Who Backed Down – Justice Clarence Thomas or GWU? He Will Not Be Teaching There – No Longer Listed on Faculty
WASHINGTON, D.C. (July 27,2022) – Justice Clarence Thomas, who has taught at the George Washington University (GWU) since 2011, will not teach his usual course this fall, notes GWU public interest law professor John Banzhaf.
Justice Clarence Thomas Removed From GWU’s Faculty List
Whether he will ever teach there again is unclear since, as Politico just reported, “Justice Thomas No Longer Listed as GWU Faculty after Roe Backlash”:
Old West Outperforms, Buys Undervalued Lockheed Martin
Old West Investment Management’s All Cap investment portfolio slumped -16.7% for the year to the end of June, outperforming the S&P 500’s loss of 21% and the Nasdaq’s decline of 30% over the same period. Writing in the firm’s first-half investor update, Joseph Boskovich, Sr. Chairman and Chief Investment Officer of Old West, notes that Read More
“Supreme Court Justice Clarence Thomas is not listed as an instructor for any courses on the website for George Washington University’s law school, where he’s taught since 2011, a removal that follows the high court’s controversial decision undoing decades of precedent protecting a nationwide right to abortion access. . . .His role in the decision prompted a GWU student to launch a petition signed by 11,300 people calling for Thomas to be removed from his teaching post at the university.”
But, as Banzhaf previously reported, his law school and university stood tall, turning down the students’ petition for reasons of academic freedom and free speech.As he reported in “GWU Agrees Not to Fire Justice Thomas; Denies Student Cancel-Culture Petition to Terminate His Classes”:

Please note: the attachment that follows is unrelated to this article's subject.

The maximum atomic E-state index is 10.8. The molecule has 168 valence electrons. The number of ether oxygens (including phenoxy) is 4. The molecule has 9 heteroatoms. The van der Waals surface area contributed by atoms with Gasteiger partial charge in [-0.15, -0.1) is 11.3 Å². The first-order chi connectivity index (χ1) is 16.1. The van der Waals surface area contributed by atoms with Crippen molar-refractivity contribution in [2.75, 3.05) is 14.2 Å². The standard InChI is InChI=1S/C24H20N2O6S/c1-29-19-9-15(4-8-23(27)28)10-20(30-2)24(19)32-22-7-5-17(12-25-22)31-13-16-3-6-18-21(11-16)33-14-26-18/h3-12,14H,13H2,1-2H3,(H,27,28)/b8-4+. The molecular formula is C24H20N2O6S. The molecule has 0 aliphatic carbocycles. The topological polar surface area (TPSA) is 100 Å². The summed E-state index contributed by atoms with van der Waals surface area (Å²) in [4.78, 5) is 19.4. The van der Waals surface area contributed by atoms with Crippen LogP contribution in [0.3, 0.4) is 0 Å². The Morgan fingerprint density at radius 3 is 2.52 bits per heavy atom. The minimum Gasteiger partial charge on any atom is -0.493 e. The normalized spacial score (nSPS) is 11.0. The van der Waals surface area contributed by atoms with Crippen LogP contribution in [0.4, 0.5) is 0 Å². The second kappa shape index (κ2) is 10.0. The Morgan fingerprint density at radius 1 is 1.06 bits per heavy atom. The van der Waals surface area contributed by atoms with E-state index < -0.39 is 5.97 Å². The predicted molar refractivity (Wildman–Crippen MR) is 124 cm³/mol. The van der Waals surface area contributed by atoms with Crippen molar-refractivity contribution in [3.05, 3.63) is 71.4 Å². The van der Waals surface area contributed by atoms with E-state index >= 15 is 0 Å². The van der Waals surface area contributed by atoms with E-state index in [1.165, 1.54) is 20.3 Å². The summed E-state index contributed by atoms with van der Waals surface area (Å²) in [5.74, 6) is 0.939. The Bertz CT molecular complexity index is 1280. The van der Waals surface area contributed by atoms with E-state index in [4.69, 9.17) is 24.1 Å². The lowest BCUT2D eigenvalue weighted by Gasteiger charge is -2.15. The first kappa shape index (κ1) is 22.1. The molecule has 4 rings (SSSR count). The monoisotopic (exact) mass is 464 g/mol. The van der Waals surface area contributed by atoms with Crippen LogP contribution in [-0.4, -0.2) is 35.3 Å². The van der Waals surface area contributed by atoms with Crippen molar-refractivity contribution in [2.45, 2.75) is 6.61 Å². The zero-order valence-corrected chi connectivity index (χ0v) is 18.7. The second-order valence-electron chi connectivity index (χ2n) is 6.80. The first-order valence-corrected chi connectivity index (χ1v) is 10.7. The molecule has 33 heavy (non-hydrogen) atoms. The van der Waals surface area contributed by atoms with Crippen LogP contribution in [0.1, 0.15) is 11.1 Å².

“The George Washington University (GWU) agreed, after hearing strong statements from numerous members of its law school faculty, not to fire Justice Clarence Thomas who teaches a course at the GWU Law School.
“Because we steadfastly support the robust exchange of ideas and deliberation, and because debate is an essential part of our university’s academic and educational mission to train future leaders who are prepared to address the world’s most urgent problems, the university will neither terminate Justice Thomas’ employment nor cancel his class in response to his legal opinions.”
It continued: “like all faculty members at our university, Justice Thomas has academic freedom and freedom of expression and inquiry. Our university’s academic freedom guidelines state: “The ideas of different faculty members and of various other members of the University community will often and quite naturally conflict. But it is not the proper role of the University to attempt to shield individuals within or outside the University from ideas and opinions they find unwelcome, disagreeable, or even deeply offensive.”
“This, he notes, is in stark contrast with the actions of neighboring Georgetown University which recently fired a faculty member for expressing views some found offensive, and then allowed him to come to work only after warning that any future expression of the same views would likely lead to his being fired again.”
Also, here’s how LAW.COM reported on the situation, and Professor Banzhaf’s views concerning academic freedom.
Cancel Culture Demand
“John F. Banzhaf III, professor emeritus of public interest law at GW Law, saidthe petition represents the ‘ultimate cancel culture demand.’
‘These sound like the same students who signed a petition asking their GW university to ban the stick figure used on lighted crosswalk signs on campus because they feel ‘oppressed’ because the figure appears to be that of a white man telling them what to do,’
According to Banzhaf, ‘while there have been many other situations in which students have demanded that a professor be relieved of all his teaching duties because some disagreed with his views, this may well be the first time that students want to stop a Supreme Court justice from agreeing to teach at a law school.’”
Since all parties directly involved in involved in the situation have refused to explain or otherwise comment on these events, it’s not clear who backed down.But Banzhaf bets it wasn’t his law school.
Image and article originally from www.valuewalk.com. Read the original article here.